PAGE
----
I am in the rather slow and inefficient process of trying to change my ISP, into a service which is both faster and more reliable. And cheaper. As they (as previously noted) speak only in cryptic, we have communications problems. And why should it suddenly decide not to work anymore? I have done nothing to it. I admit it, I am innocent.
It does seem that if all else fails - and this is usually the case - the simple solution is to switch everything off an then to switch it all on again. I suppose this is marginally preferable to taking a hammer and bashing the 'devices' into smithereens. Who invented the word smithereens, anyway?
Slowly I am moving towards a decision to change my ISP and to get a better, and faster package. But goodness me, I find it all so tedious and confusing. What I really need is someone to come along, to be kind, patient, honest and impartial, and just sort it out for me, and to leave clear and detailed instructions for the (God forbid) eventuality that Things might go Awry again.
By now I should be in bed. I am back home from looking after two of my grandchildren in Canberra, and coping with the daily management of my grandson's diabetes, and am feeling tired, from the drives there and back, the care of the children, and the fact that for whatever strange reasons my body dredges up from my deepest subconscious, that I have not managed to have more than four hours sleep for each of the last three nights. My son and I took the four children out in the afternoon, and at the end of our jaunt my diabetic grandson had developed a headache. This morning he vomited, before he'd had his insulin injection, and fortunately his mother arrived home yesterday in the late afternoon, so she was able to take over his care. While I now can give him his injections, guided by my daughter, the fine-tuning of the dosage is not easy, and I do worry about doing it competently. He is a a lovely little boy, volatile, but loving, and very good at design and technology, and of course I love him and the other grandchildren devotedly - and have had more to do with them than with the other grandchildren.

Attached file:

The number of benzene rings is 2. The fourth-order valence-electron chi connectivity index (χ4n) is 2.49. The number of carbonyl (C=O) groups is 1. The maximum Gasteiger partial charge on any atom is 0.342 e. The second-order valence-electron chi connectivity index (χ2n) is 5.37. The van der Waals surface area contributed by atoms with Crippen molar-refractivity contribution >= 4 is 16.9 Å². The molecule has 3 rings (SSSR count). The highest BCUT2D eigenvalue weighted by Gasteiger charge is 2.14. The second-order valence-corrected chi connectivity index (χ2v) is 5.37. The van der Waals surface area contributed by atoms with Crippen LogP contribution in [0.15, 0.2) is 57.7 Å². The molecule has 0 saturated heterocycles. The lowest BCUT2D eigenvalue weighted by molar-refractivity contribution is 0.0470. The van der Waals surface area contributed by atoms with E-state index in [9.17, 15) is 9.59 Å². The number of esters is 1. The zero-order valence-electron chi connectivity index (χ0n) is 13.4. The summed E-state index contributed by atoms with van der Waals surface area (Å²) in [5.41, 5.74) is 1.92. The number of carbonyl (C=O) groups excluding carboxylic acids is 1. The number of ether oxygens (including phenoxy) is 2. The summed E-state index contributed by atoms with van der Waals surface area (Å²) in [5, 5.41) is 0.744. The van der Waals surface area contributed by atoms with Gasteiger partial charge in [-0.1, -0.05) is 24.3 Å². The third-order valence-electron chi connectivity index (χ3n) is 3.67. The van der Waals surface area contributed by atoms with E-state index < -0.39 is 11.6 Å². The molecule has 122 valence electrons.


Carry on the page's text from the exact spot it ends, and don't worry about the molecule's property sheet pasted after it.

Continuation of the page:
The poor little boy. He has enough to contend with his diabetes, and does not need gastric wogs - and of course, these affect his insulin requirements.
I am back home now, which is a relief, as I am, of course, most comfortable in my own home. This morning I went to the National Gallery to see the Toulouse-Lautrec exhibition, which was excellent and had lunch with two friends - one, the partner of my dear friend and colleague who died in 2008, and the other another former colleague, who married late in life, to a Chinese woman. They have two children, but sadly and appallingly, she appears to be severely mentally ill, and has accused him of sexually molesting his very young daughters. I have known this man for many years now, and just don't believe her accusations, but how do you prove, with such young children, whether such things happened or not? All I can say is that for the many years I have known him, he was an excellent colleague, a good, kind and loyal friend, and gave me a lot of help while I was trying to work out the intricacies of the possible nursing home requirements for Dr P. He cared for his former partner and his mother, and in my experience he is a good person.
Really, it is no surprise that my head has been thumping away, and evidently my computer has gone out on a sympathy strike.